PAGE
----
No New Chronicles 8/25



  • This should come as little surprise, but we have no chronicles this week. Maybe we'll have better luck next week.

    In other news, I took my first class towards my Ph.D. yesterday. Another four years and you'll have to call me Dr. Slayer, joining such greats as Dr. Pepper, Dr. Wily, and Dr. Doom. ;)

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    Slayer's guide to Cythera:
    (url="http://"http://www.macclassics.com/cythera/cythera.htm")http://www.macclassi...era/cythera.htm(/url)



  • Any ideas for your thesis yet?
    Oh, and don't forget Doctor Who :)

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    "Programming is an art form that fights back."
    - Unknown

    "I do not fear your Powerful Racoon, for I have a Short Poker of Shooting!" - Random Story Creator IV

    (This message has been edited by Bryce (edited 08-26-2003).)



  • Oh dear,
    Even the webforum is shrinking!

    (Calls Slayer to make Blackmail EV fans to start posting here)



  • Quote

    Originally posted by Bryce:
    **Any ideas for your thesis yet?
    **

    I'm probably going to end up doing something about discrete mathematics or machine learning, but it's a little early to tell at this point. My advisor wants me to interpret sign language through computer vision, but that doesn't really sound very interesting to me (As a Ph.D. student, you absolutely positively HAVE to do something you find interesting).

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    Slayer's guide to Cythera:
    (url="http://"http://www.macclassics.com/cythera/cythera.htm")http://www.macclassi...era/cythera.htm(/url)



  • Quote

    Originally posted by Slayer:
    **(As a Ph.D. student, you absolutely positively HAVE to do something you find interesting).
    **

    I would think so, since you'll be working on it for a long time...
    Actually, your instructor's idea sounds neat to me, but then, the deaf people can already type just fine, so it's not like the technology would allow them to really do something they couldn't do before. (Albeit possibly slower if they aren't touch typists.)

    Can computers already simulate signing on their own? Such a text-to-sign technology would be interesting too, but i don't know that it would be considered challenging enough for a Ph.D. (Film a few people signing with a digital camera, make a dictionary, tah-ta-dah problem solved...)

    'Course, sign language is pretty complex, at least ASL, from what I've heard. That might actually be pretty hard...

    Ah well. I hope you find something of great interest to you. It can certainly be hard to find something that stays interesting.

    I say, go with machine learning. When I read it someday, I want to be able to have a chance of understanding it, and I'm not much of a mathematician :)

    Maybe make a program that crawls the web like goggle, but makes up a database of knowledge rather than web sites. You might ask it:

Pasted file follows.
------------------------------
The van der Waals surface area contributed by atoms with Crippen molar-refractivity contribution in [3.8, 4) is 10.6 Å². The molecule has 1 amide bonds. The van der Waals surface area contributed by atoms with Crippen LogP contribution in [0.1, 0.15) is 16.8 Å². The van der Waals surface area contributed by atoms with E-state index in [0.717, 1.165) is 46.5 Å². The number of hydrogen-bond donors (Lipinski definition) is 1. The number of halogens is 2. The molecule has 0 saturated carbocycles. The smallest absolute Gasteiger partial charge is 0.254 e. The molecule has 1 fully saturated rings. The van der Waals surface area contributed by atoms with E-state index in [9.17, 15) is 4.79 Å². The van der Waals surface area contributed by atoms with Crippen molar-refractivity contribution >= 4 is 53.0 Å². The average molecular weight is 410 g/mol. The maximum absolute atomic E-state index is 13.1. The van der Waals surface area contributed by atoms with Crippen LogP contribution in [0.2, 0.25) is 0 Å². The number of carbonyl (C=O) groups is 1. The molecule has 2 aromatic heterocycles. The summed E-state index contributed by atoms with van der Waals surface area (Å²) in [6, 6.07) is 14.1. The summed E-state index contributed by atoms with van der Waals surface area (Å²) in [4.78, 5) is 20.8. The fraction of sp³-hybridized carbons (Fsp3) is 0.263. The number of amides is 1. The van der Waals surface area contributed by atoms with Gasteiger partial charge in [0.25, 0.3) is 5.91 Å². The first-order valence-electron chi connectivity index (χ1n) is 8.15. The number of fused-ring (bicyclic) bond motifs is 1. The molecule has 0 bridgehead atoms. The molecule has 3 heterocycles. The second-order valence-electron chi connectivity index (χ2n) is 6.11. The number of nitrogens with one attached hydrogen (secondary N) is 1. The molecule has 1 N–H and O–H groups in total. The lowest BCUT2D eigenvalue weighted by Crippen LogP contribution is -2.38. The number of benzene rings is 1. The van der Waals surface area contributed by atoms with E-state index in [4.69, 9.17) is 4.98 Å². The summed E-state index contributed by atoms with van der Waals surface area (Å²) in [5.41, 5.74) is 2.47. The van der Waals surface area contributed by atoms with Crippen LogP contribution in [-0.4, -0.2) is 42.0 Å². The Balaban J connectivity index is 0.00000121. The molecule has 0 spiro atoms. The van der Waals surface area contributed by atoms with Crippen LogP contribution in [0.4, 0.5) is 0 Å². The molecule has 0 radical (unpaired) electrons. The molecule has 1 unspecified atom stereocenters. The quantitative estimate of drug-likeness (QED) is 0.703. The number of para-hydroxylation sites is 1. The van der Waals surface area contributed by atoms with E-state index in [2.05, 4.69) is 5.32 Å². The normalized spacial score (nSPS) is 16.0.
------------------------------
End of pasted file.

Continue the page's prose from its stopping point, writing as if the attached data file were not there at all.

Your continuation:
Can penguins fly?

    And it would match that with occurrences of 'penguin' and 'fly' in it's database (as well as variants on fly such as flightless) and then return:
    The penguin is a flightless bird

    Or something like that.

    Ah well, i'm sure you could think of a better idea anyway... besides, the computer couldn't tell between frequently-posted fiction and factual information... or could it?
    Anyway, Good fortune to you in this project.

    ------------------
    "Programming is an art form that fights back."
    - Unknown

    "I do not fear your Powerful Racoon, for I have a Short Poker of Shooting!" - Random Story Creator IV



  • Making a computer do sign language would be pretty easy, acutally. The obvious way is simply to have a huge collection of pictures of all the different signs, then display the appropriate picture for a set length of time. Another way would be to have a 3D person with articulated digits on each hand perform the signing. Such a computerized person could easily be programmed to transition smoothly to each sign. While either of these would no doubt require significant software engineering effort, it wouldn't be terribly difficult.

    The inverse problem(having a computer read sign language) is much more challenging as it would require significant work with computer vision, as well as advanced heuristic techniques for interpreting poorly formed hand signs. A similar difficulty exists in interpreting speech. Most people are pretty loose in their pronunciation of some words, frequently slurring them together and such("I am going to go to the store," for example, is routinely spoken as "I'mGonnaGoTaTheStore"). It's not an insurmountable problem, but it is certainly not easy.

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    Slayer's guide to Cythera:
    (url="http://"http://www.macclassics.com/cythera/cythera.htm")http://www.macclassi...era/cythera.htm(/url)



  • Might be helpful if the signer had each of his/her fingers painted a diffrent color - or wore a colored glove...
    Hmm... guess that might be cheating.

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    "Programming is an art form that fights back."
    - Unknown

    "I do not fear your Powerful Racoon, for I have a Short Poker of Shooting!" - Random Story Creator IV



  • So, instead of microphones, you buy colored gloves to talk to your computer. That actually might not be a bad idea, and would be a bit easier to recognize - but still, a sloppy sign could easily be taken for something else. If that's the case, they'll just have to try that phrase again, like when the computer interprets speech incorrectly.

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    "What we do not know, we cannot begin to understand."


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